Monday, January 18, 2010

Peru's Bridges: Puente Bolivar (4)

One last photo of Puente Bolivar. There's something strange about such a long viaduct that carries only a single lane of traffic. It's as if each car was a tiny train on its long trip above the valley floor.

Perhaps the City of Arequipa just needed an excuse to keep the bridge in service. There are alternative routes half a mile to the north and south. Also, there are wide sidewalks on both sides of the deck, so the bridge's main purpose may be as a pedestrian overcrossing.

I was looking through the blogs and websites for information about Puente Bolivar and I found a comment from a Peruvian that Gustave Eiffel hadn't really designed this bridge. According to the writer, an architect had done some research and it was just a myth!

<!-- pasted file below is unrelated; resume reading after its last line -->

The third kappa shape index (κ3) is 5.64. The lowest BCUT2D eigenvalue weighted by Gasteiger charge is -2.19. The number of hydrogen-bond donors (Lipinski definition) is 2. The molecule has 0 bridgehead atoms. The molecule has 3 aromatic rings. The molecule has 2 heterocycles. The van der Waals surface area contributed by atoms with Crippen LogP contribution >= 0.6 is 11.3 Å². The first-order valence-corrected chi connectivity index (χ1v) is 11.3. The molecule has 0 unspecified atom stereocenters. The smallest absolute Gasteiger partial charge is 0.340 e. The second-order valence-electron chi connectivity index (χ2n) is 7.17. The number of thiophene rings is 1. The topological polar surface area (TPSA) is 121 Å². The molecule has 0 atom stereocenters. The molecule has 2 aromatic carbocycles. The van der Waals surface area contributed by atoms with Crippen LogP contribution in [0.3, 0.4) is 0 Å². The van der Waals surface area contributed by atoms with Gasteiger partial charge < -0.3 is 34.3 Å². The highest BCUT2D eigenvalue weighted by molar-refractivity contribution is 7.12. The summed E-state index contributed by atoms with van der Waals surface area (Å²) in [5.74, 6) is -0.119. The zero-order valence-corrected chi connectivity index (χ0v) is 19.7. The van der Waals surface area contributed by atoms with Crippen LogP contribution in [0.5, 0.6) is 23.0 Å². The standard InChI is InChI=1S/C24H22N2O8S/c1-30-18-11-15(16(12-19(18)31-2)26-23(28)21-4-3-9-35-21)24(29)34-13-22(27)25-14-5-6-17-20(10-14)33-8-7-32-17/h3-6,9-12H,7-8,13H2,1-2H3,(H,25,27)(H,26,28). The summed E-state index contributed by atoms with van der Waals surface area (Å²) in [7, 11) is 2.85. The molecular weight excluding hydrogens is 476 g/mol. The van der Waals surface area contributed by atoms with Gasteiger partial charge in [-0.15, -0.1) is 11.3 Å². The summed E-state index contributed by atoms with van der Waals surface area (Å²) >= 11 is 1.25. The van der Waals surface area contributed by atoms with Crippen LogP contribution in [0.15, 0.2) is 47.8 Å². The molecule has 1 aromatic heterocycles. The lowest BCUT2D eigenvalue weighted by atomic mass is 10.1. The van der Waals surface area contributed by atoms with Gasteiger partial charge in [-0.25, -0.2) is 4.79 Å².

Based on its appearance, I find it hard to say whether Puente Bolivar is the work of Gustave Eiffel. Ponte Maria Pia and the Garabit Viaduct are magnificent structures that look like the Eiffel Tower turned into bridges (see David Billington's The Tower and The Bridge). They don't seem to have anything in common with this rather plain structure. Ponte Internationale and the Rouzat Viaduct have interesting superstructures rather than the rather plain triangular truss elements on Puente Bolivar. Still, there is something evocative of Eiffel in this structure. I just don't think it's one of his major works.
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